Mum’s terror as girl, 3, goes limp and turns blue after MMR jab
Newbury mum Vikki Simpson now wants to warn other parentsBy Charlotte Penketh-KingElizabeth Mackley Live Reporter
16:00, 15 SEP 2019
Leah, 3, in the ambulance after her reaction to her MMR booster (Image: Vikki Simpson /SWNS.COM)
A mum-of-two has spoken of the terrifying moment her little girl went limp in her arms and turned blue after having a one-in-a-million allergic reaction to an MMR jab.
Newbury mum Vikki Simpson, 35, had taken daughter Leah, three, to Woolton Hill Surgery for her MMR booster, and had been pleasantly surprised that the tot didn’t cry when she was given the injection.
But just 15 minutes later, while Ms Simpson was chatting to the receptionist, Leah stopped breathing properly as she went into ananphylactic shock – an extreme and potentially life-threatening allergic reaction.
“I was holding her in my arms when I felt her go limp, and I thought maybe she wanted to be put down,” said Ms Simpson.
“I went to put her down on the floor when she looked up at me with such fear in her eyes and said ‘Mummy’ in this desperate voice that chilled me to the bone.
“I tried to pick her up again but her body was like a dead weight, her head dropped to the floor and she wasn’t responding at all. It was terrifying.”
Leah nearly died after suffering a severe reaction to the MMR booster (Image: Vikki Simpson /SWNS.COM)
The receptionist grabbed a nurse, who scooped Leah up and raced her into a doctor’s room, lying the little girl on a bed, while the doctor was summoned.
The room suddenly filled with people trying to help Leah as her mum stood watching, frozen in shock.
She said: “I had no idea what to do but stand out of the way and let them help her.
“All of the colour drained from Leah’s face, she was completely unresponsive and her eyes were rolling to the back of her head.
“It was devastating seeing her like that, and she wasn’t reacting at all to my voice and I could see her lips were turning blue.
“Her blood pressure and oxygen levels had dropped, and the doctor realised it was now a state of emergency.”
Ms Simpson said she watched in horror as staff worked to save her little girl’s life. She said: “The doctor turned to me, said he needed to give her adrenaline immediately and I watched in horror as he stabbed the epipen into her leg.
“There were a few seconds of silence that felt like forever, and then Leah suddenly seemed to wake up and start crying, which they told me was a good sign.
“I picked her up in my arms as she sobbed, trying to comfort her and that’s when the doctor told me they thought that Leah had had a reaction to her jabs.”
An ambulance was called to take Leah to Basingstoke Hospital, and paramedics told Ms Simpson if she hadn’t stayed on at her GPs’ the situation could have been even worse.
She said: “When we got into the ambulance, the paramedic told me that Leah’s reaction could have been fatal if I hadn’t still been in the surgery when she took a turn for the worse.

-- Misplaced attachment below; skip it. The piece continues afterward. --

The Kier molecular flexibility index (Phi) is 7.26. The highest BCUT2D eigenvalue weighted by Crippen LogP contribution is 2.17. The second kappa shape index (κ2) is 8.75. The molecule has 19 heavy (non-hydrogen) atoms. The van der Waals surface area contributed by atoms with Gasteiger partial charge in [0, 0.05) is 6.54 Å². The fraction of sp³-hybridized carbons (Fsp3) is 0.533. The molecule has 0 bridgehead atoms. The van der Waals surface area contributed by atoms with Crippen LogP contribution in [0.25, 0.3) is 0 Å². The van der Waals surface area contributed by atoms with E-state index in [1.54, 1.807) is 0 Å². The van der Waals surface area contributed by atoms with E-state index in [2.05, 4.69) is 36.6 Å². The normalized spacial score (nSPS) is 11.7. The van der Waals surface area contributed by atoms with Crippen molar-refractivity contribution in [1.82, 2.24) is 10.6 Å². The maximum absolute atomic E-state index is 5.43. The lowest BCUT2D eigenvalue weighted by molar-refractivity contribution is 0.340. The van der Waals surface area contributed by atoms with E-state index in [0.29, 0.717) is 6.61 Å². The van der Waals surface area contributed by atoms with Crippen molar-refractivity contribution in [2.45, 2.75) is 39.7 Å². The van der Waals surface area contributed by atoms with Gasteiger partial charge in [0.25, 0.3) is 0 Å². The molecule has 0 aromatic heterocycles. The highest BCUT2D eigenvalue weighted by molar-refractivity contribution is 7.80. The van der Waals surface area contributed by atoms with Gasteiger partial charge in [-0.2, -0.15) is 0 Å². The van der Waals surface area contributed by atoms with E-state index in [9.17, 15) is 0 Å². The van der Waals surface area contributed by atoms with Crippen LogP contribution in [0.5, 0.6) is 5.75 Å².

“We live 20 minutes from the doctors – if I’d just taken her straight to the car and strapped her in the back before driving home, I might not have noticed her turn ill.
“It was on a total whim that I decided to book my appointment with the receptionist after Leah’s jabs – if she’d cried from the injections, I would have taken her straight to the car so we could go home where I could make it all better for her.
“If I hadn’t made that appointment, I wouldn’t have been in that surgery, and I dread to think what would have happened if I’d gone straight to the car.”
Vikki Simposn with daughter Leah (Image: Vikki Simpson /SWNS.COM)”I want other parents to be aware this can happen, and to take that extra bit of time to wait and make sure the coast is clear”
Doctors told Ms Simpson Leah had had an extremely rare reaction to the MMR booster. She said the little girl did not react to her first MMR jab in April 2017, but the manufacturers have changed since then.
“Leah will have more routine jabs when she is 13 years old, but it will be in a hospital environment to make sure she’s safe,” she said.
“The consultant told me that it was so rare for a child to have a reaction like that to the jabs.
“Apparently, you’re meant to go and sit in the waiting room for 15 minutes after your child has been vaccinated in case something happens, but nobody had ever told me that.
“I’ve spoken to other mums since that terrifying day, and it sounds like some GP surgeries tell them to wait for 15 minutes and others don’t.”
Newbury mum Vikki with Leah (Image: Vikki Simpson /SWNS.COM)”I still think it’s important to vaccinate your children”
Ms Simpson is now reminding other parents to follow Public Health England advice and stay on at the surgery for 15 minutes after a vaccination.
She said: “I still think it’s important to vaccinate your children – it’s still a good thing in my eyes.
“I just want other parents out there to be aware that this can happen, and to just take that extra bit of time to wait and make sure the coast is clear.
“15 minutes is such a short amount of time, and you can easily take that out of your day to wait a little bit, especially if it could mean saving your child’s life.”
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Liz Mackley is a senior reporter working for Berkshire Live.
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